Eemil Vinni, G (FIN)
3-1-0 | .927 SV% | 1.75 GAA | 89 saves on 96 shots
Despite not having the numbers that Canada’s Scott Ratzlaff had, Eemil Vinni may very well have been the best goalie at the Hlinka Gretzky Cup. Vinni didn’t have nearly the equivalent talent level in front of him and was able to stand on his head at times. The 6-foot-2 netminder moves so smoothly in his crease. Moving on and off of his posts extremely well, Vinni is technically sound in his positioning. The Finnish goaltender finds the puck through traffic extremely well, peeking around legs and body and staying square to the shooter. Vinni allowed one goal in each game except the semifinal against Canada, where the powerhouse canucks put four on the board. Vinni is one of, if not the top goaltender eligible for the 2024 NHL draft.
Brayden Yager, F (CAN)
5G-4A-9P in 5GP
Brayden Yager is one of the premier talents for the 2023 NHL draft and his Hlinka performance showed exactly why. Yager was an offensive machine, putting up points in big moments for Canada en route to gold. Yager has a wicked shot, releasing it from a variety of shooting positions whether the puck is in his feet or extended from his body. Lining up at center on the Canadian’s top line, Yager was tasked with big minutes and big moments, both of which he was more than up to the task. Yager finds open space in the offensive zone and exploits it every chance he gets. The Moose Jaw Warriors forward showed a few flashes of good defensive discipline and had a few takeaways but was often the player up ice, looking to get a pass from the defense in order to generate quick strike offense up ice.
William Whitelaw, F (USA)
2G-2A-4P in 4GP
While he didn’t come into the tournament as the player to watch for the Americans, Whitelaw is may have put his name at the forefront of people’s minds. His game is electric at times, built on pace and a non-stop motor. Whitelaw is a pest when the opponent is trying to break out of their own end, getting his stick on the puck of the defenders in their own zone. Whitelaw has the raw tools to deke and dangle around a number of opposing players with nifty mitts and shifty feet. Despite a disappointing result for the Americans, Whitelaw was a constant threat to score. His ability to control the puck, generate and offensive chance and be hot in pursuit of the puck as soon as the puck is loose or on the defender's stick makes him a nuisance for the opposition.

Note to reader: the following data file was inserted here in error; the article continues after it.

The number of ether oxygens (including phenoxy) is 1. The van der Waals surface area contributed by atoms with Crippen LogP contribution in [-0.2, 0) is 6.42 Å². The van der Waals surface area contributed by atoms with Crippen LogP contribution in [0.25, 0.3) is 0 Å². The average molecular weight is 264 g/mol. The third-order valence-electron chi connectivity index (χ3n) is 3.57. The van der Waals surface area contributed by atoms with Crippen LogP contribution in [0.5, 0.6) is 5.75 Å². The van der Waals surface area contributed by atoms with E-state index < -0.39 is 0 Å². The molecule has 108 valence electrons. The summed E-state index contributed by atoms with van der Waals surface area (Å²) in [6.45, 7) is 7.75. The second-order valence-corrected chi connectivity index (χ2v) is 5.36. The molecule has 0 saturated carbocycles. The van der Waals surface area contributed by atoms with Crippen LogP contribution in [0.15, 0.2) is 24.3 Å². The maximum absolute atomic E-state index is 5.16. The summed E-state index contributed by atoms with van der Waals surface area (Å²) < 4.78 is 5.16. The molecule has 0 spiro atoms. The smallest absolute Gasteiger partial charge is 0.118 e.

Theo Lindstein, D (SWE)
1G-5A-6P in 5GP
Lindstein was one of the best two-way blueliners at the Hlinka Gretzky Cup. His mobility was effective in all three zones, paired with perfect timing and a good stick. He is a masterful breakout passer who hits his teammates in stride with pinpoint passes up ice. The young Swede had a standout performance with five points against Switzerland, including a few noticeable plays utilizing his speed up the ice. Lindstein’s defensive game was decisive and effective, cutting off skating and passing routes with his quick feet and active stick.
Cam Allen, D (CAN)
1G-6A-7P in 5GP
The tournament's top-scoring blueliner brought it all every single night. He is an offensive machine, using his instincts to jump into the rush when the opportunity presents itself. Allen is manipulative with the puck on his stick, looking opponents off with his eyes akin to an NFL quarterback looking off a free safety. Allen is a skilled passer who can thread the needle through traffic, waiting for defenders to clear passing lanes and then immediately passing the puck through the space they vacated. He had an up-and-down tournament in his own end, slipping out of coverage at times but his game is predicated on getting offensive chances generated for his team and getting involved at the offensive end while doing a serviceable job in his own end to keep the puck on his team’s sticks.